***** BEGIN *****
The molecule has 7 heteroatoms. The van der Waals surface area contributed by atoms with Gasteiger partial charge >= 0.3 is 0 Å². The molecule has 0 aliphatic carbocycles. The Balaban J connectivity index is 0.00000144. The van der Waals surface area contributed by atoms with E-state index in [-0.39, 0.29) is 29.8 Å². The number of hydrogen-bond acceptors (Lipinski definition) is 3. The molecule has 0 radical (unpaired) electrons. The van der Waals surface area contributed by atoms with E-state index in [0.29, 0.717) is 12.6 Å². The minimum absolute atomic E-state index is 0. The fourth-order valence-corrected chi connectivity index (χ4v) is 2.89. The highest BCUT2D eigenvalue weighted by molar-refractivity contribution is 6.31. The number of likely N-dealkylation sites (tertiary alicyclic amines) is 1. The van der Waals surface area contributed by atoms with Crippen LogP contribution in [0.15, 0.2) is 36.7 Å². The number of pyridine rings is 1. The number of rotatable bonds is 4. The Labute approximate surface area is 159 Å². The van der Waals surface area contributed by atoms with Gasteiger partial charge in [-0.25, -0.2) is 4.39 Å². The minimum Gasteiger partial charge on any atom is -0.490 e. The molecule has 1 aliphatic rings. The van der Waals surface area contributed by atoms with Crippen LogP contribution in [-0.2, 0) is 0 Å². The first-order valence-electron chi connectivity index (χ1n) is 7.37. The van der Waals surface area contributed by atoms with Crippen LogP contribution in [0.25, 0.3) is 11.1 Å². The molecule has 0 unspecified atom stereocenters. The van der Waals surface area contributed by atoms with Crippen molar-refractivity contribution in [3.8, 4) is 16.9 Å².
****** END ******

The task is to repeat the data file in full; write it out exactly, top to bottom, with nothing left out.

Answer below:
The molecule has 7 heteroatoms. The van der Waals surface area contributed by atoms with Gasteiger partial charge >= 0.3 is 0 Å². The molecule has 0 aliphatic carbocycles. The Balaban J connectivity index is 0.00000144. The van der Waals surface area contributed by atoms with E-state index in [-0.39, 0.29) is 29.8 Å². The number of hydrogen-bond acceptors (Lipinski definition) is 3. The molecule has 0 radical (unpaired) electrons. The van der Waals surface area contributed by atoms with E-state index in [0.29, 0.717) is 12.6 Å². The minimum absolute atomic E-state index is 0. The fourth-order valence-corrected chi connectivity index (χ4v) is 2.89. The highest BCUT2D eigenvalue weighted by molar-refractivity contribution is 6.31. The number of likely N-dealkylation sites (tertiary alicyclic amines) is 1. The van der Waals surface area contributed by atoms with Crippen LogP contribution in [0.15, 0.2) is 36.7 Å². The number of pyridine rings is 1. The number of rotatable bonds is 4. The Labute approximate surface area is 159 Å². The van der Waals surface area contributed by atoms with Gasteiger partial charge in [-0.25, -0.2) is 4.39 Å². The minimum Gasteiger partial charge on any atom is -0.490 e. The molecule has 1 aliphatic rings. The van der Waals surface area contributed by atoms with Crippen LogP contribution in [-0.2, 0) is 0 Å². The first-order valence-electron chi connectivity index (χ1n) is 7.37. The van der Waals surface area contributed by atoms with Crippen LogP contribution in [0.25, 0.3) is 11.1 Å². The molecule has 0 unspecified atom stereocenters. The van der Waals surface area contributed by atoms with Crippen molar-refractivity contribution in [3.8, 4) is 16.9 Å².